121. The Devil’s Whisper by Miyuki Miyabe
Publication: Kodansha USA (March 1, 2010), originally published 1989, Paperback, 253pp / ISBN 4770031173
Read: July 6, 2012
Source: Contest win
Summary from Amazon:
Three deaths come in quick succession: one girl jumps from the roof of a six-story building; another falls in front of a train; and a third is hit by a late-night taxi. But how are they related? And are they accidents, suicides — or murder?
Slowly, the answers are uncovered by sixteen-year-old Mamoru, the nephew of the taxi driver currently being held by the police on charges of manslaughter for the death of the third victim.
Determined to help his uncle, Mamoru discovers that the girl killed by his uncle’s taxi had participated in a devious scam to separate vulnerable men from their money, and that three of the four girls involved in the plot are now dead. When a powerful businessman reveals new evidence that could free Mamoru’s uncle, Mamoru decides he must go all out if he is to save the last of the four girls being targeted by the real killer.
And then the killer contacts him…
This is, I think, the first proper Japanese mystery I’ve ever read.1 I’ve seen quite a few Japanese mystery TV shows, but reading a Japanese mystery is almost entirely different. It’s easier to get immersed into a book than a TV show where you have to read the subtitles, for one thing.
I had a good time with this book– it almost has an Agatha Christie swing to it, though it’s set in Tokyo and has an almost supernatural feel to it.
Something about the writing reminded me of AC, I think, something about the characters. The mystery was very good, too, with some red herrings and separate plotlines that weren’t, actually, all that separate.
Whenever you read a book set in a specific place/society/culture/etc., you expect that stuff from that place/etc. will be present in the book. It makes the setting more real, the people populating the setting more real, and (if you’re reading a book set in a different place/etc. than you are) it makes reading the book more fun, too. I don’t know enough about Japan or Japanese writing to say if something is “inherently Japanese” or whatever, but there was enough Japanese stuff in this book to make it interesting to me, a non-Japanese person.
One thing that might surprise you about The Devil’s Whisper is how little technology there is in it. It actually threw me off a bit! It’s hard to think of Tokyo without thinking of everyone being on a cellphone or something. The Devil’s Whisper was written in 1989, though, which explains the lack of tech. It doesn’t feel noticeably “old,” though for all that there are no computers. I suppose eliminating all forms of technology (besides basic stuff like TVs and phones) keeps a book from dating itself, especially nowadays when things evolve so rapidly that a book written last year is liable to be outdated the next.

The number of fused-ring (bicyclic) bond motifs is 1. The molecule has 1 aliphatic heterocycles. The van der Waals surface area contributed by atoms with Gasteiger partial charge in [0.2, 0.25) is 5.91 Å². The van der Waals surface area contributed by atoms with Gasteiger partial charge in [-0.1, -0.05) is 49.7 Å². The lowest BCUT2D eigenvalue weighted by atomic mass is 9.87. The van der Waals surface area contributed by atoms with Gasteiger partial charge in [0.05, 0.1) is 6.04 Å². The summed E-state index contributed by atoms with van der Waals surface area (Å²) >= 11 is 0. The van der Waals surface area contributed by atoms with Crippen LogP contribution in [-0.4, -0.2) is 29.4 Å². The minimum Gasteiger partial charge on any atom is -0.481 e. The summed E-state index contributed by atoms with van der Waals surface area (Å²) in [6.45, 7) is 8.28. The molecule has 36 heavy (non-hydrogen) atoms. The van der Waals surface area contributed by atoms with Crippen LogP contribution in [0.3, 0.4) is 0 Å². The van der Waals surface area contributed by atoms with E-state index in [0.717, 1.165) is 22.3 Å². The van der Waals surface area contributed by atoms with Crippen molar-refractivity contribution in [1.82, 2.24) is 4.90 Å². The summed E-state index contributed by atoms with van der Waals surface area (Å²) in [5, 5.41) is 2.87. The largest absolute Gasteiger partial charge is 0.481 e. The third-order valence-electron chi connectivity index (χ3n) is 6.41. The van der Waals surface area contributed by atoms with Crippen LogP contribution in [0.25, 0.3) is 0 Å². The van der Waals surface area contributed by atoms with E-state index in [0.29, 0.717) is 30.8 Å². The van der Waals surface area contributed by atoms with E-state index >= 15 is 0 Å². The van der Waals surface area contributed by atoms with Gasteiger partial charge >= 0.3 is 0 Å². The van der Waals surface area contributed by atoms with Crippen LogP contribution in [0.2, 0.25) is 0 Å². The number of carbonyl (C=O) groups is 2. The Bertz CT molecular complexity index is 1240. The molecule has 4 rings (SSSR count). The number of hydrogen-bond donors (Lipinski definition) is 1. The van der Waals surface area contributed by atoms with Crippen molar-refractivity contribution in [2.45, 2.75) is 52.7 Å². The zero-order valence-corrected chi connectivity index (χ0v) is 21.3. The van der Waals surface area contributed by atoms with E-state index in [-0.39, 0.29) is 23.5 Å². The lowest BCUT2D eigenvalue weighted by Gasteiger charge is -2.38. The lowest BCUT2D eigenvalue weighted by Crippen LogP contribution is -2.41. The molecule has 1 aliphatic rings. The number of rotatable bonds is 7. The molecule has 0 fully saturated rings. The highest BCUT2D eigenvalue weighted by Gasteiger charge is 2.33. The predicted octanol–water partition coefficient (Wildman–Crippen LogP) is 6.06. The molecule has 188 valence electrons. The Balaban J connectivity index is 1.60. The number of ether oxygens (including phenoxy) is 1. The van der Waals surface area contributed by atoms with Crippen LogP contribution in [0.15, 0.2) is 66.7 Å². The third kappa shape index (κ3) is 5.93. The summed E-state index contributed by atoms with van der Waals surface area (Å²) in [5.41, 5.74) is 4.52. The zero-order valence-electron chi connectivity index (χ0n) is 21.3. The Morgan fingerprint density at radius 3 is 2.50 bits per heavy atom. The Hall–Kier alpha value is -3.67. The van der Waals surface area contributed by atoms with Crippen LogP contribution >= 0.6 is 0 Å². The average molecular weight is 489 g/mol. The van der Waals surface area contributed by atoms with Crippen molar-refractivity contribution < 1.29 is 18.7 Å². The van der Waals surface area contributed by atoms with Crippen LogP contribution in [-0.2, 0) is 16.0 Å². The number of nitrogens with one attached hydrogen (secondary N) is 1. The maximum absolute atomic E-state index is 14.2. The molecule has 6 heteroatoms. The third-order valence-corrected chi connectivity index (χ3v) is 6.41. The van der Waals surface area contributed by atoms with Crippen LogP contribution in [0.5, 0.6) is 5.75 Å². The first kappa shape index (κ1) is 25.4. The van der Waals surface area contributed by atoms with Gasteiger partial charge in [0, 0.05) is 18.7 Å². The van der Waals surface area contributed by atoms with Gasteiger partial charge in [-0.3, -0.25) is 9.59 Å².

The solution to the mystery was, I admit, a bit of a disappointment. It almost felt like a cop-out, or like a deus ex machina kind of thing. I get the feeling that the things behind the solution were really new and/or important during the year(s) that the author wrote this book and so she used them for the solution, but nowadays maybe those things don’t have so much credence with us and so using them to explain a murder isn’t as effective as it might have been before.
I hope that made sense! I don’t want to give away anything, so no details about the solution. But if you’ve read the book you’ll know what I’m talking about, and if you haven’t read the book yet– maybe read it and let me know what you think?
All in all, I enjoyed reading The Devil’s Whisper. It was nice to finally read a Japanese mystery book, and I definitely want to read more now.
I liked it a lot!
Contemporary Japanese Literature: “In my eyes, the major weakness of Miyabe’s style is that she tells her reader what every character is thinking. This doesn’t necessarily have to be a flaw, but Miyabe will occasionally write entire sequences of paragraphs explaining the obvious.”
Damian Kelleher: “The bedrock of the story is solid, generic and, it must be admitted, somewhat bland. No character truly rises above the muck of cliché, and the interesting aspects of the girl’s and their sordid lives are hinted at, but never properly explored. Whether this is a failing of the author’s talent, or simply an oversight, is difficult to tell, but the novels suffers from its lack.”
I ranted at my mom the other day about how many books were being published in other countries that I’d never know about and would probably never read, and I REALLY WANT TO. I suppose reading more translated books would partly solve my problem, right? Still…it’s sad. And annoying. I’m probably missing out on some really good books! Argh.
The author’s photo comes from Goodreads. It’s not mine! Book cover comes from Amazon. It’s not mine, either.